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edges of the pages may have been trimmed away at a later date. The poem is written in a small, generally clear and careful hand of the first half of the thirteenth century, 19 [19]  Cf. Meyer 1907, p. 532.15 in brown ink becoming lighter towards the end, two columns to the page, 33-43 lines to the column. The scribe was clearly endeavouring to fit his material into a fixed space, as the number of lines per column increases with the start of the new gathering at p. 121. Each page is laid out as follows: seven vertical and two horizontal lines are drawn between pricked points defining the main outlines of the page. Each half of the page has a narrow, vertical column for the initial letter of each line, a wider column for the main body of the line, followed by another narrow column which remains blank. This pattern of narrow, broad, narrow columns is repeated for the other half of the page.

No title is given. Internal narrative divisions are marked by red capital letters at ll. 1, 49, 69, 153, 1101, 1541 (at l. 889 a space was left for a capital O but the letter was not added) and by paragraph signs at ll. 801, 1209 and 1377. The capital letters are simple, unadorned, two lines high, and, with the exception of S 1541, which may well have been added later by the rubricator of the following section, different in form and size from those of the subsequent sections. At the beginning (pp. 105-107) and end (p. 120) of the first gathering, and at the beginning (p. 121) of the second gathering, the column containing the initial letters of each line has been ruled over in red and red filler has been added to some lines, while red flourishes have been added to the descenders of some letters on the last line of writing.

The MS. is otherwise unadorned. The first letter of each line is aligned in the column ruled specially for this purpose but not otherwise set off from the rest of the line, which follows directly on. There is little punctuation in the text: apart from full stops placed after each line and aligned at the right hand edge of the column of writing, the full stop, which is the only punctuation mark employed, occurs in lists of words and after run-on words (ll. 158, 756, 796, 876, 961, 1091) and once, l. 299, indicates a pause.

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The script is small but carefully executed and, with the exception of the occasional case of possible confusion between a and q, e and o, c and t, i and a minim of n, m or u, generally clear. Many, though not all, instances of potential confusion involving i in a series of minims have been obviated by the careful placing of an accent over the i. Double accents have been placed over the i of veí́ 510, faí́t 890 and kí́ 1080. An accent also frequently marks consonantal i. The role of the accents in this MS. is not, however, restricted to that simply of i markers. Indeed, a characteristic feature of the script, as of that of many early Insular MSS. copied late in the twelfth and early in the thirteenth centuries, is the frequent though, as was also the case with the i, not wholly consistent placing of accents over vowels other than i. 20 [20]  See the analysis of the role of accents in K. Lincke, Die Accente im Oxforder und im Cambridger Psalter sowie in andern altfranzösischen Handschriften (Erlangen, 1886) who included G&C 435 among the 20 MSS. he studied.16 The accents are used very frequently with monosyllables: cf. 855, 959, etc., é conj. 223, 235 etc., á<aveir 441, 589 etc. though rarely with a prep., ú where 105, 836 etc., and or 119, 525 etc. with no distinction between the two forms, but much less frequently with polysyllables: cf. úncore 268, áriere 623, amá 891, icó 1509, será 835 (but ico 384, saura 655, sera 412). A single accent is occasionally placed over one of two vowels in hiatus: cf. aúrt 1271, óel 383 (but Israel 1013). A pair of accents is placed with especial regularity over the juxtaposed vowels ee denoting most frequently [eǝ]: cuntréé 113, sembléé 114, destinéé 115, celéément 337, coléés 750 (but colees 682), laisséé 761, cunréé 770, escurgééz 772, penéé 817, preéé 818, espéé 838 and 992, léél 1016; and once over aa: Baláám 1020 (but Baláam 985).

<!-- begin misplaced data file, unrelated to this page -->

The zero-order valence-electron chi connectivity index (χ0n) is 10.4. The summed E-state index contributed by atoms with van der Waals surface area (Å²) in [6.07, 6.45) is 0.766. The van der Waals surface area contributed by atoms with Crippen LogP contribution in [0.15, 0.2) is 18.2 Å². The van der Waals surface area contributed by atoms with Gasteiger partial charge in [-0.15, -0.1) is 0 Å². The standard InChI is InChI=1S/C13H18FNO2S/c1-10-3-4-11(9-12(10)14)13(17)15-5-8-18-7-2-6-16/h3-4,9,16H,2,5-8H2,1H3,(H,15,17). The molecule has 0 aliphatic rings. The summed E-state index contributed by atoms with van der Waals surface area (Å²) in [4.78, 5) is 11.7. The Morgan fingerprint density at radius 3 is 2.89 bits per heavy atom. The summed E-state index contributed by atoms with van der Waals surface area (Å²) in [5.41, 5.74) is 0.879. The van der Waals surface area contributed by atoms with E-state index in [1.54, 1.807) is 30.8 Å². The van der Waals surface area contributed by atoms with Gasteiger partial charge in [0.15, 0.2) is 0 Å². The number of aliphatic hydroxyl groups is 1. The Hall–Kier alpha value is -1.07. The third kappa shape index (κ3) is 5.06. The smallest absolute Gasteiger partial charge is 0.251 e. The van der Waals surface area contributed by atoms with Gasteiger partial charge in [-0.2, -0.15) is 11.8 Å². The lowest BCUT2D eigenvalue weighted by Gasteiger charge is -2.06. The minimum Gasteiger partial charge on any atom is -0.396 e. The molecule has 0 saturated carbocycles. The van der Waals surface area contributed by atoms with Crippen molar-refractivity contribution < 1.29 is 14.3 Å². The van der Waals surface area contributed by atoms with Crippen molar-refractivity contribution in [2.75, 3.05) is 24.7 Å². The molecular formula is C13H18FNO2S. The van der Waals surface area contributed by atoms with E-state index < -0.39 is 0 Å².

The scribe also made very frequent use of the wide range of abbreviations listed here:

1 Superscript letters which have been resolved as follows: a as ra: tait 15; as ua after q: qant 20; as tra in 9ariant 628. e as re: teis 83. i as ri: pis 24; Xi-has been resolved as cristi- in Xiens 207, Xiented 256, etc.; as ui after q: vesqid 4. o as ro: top 1667; as uo after q: qor 592; cf. also qo 2 604. u as ru: tuuer 284; as uu after q in qunt 817 which has been resolved as qu'unt. 21 [21]  See Note l. 817.16

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2 Diacritical signs which have been resolved as follows: 2 as ur: p2 9. 9 as us: m9trad 31. 9 as cun: 9fessiun 38; as cum before m, p, b: a9pained 1581. $$ as e: cf. ll. 81, 86 etc. ÷ as est: cf. ll. 35, 54 etc. $$ as par: d'$$tit 93; as per: $$e 190. $$ as pro: $$$$ 1383. ħ as her: 415, ħicun 809, ħitet 410; as het: $$pħe 993, 1362, 1366. ł as lor: głie 1150, 1684; as el: angłes 1628; as ul: sepłcre 21, sepłture 1074, młt 120, 175. q; 1621 (and also in desq; 135, 1426, evesq; 1427, etc.) as que.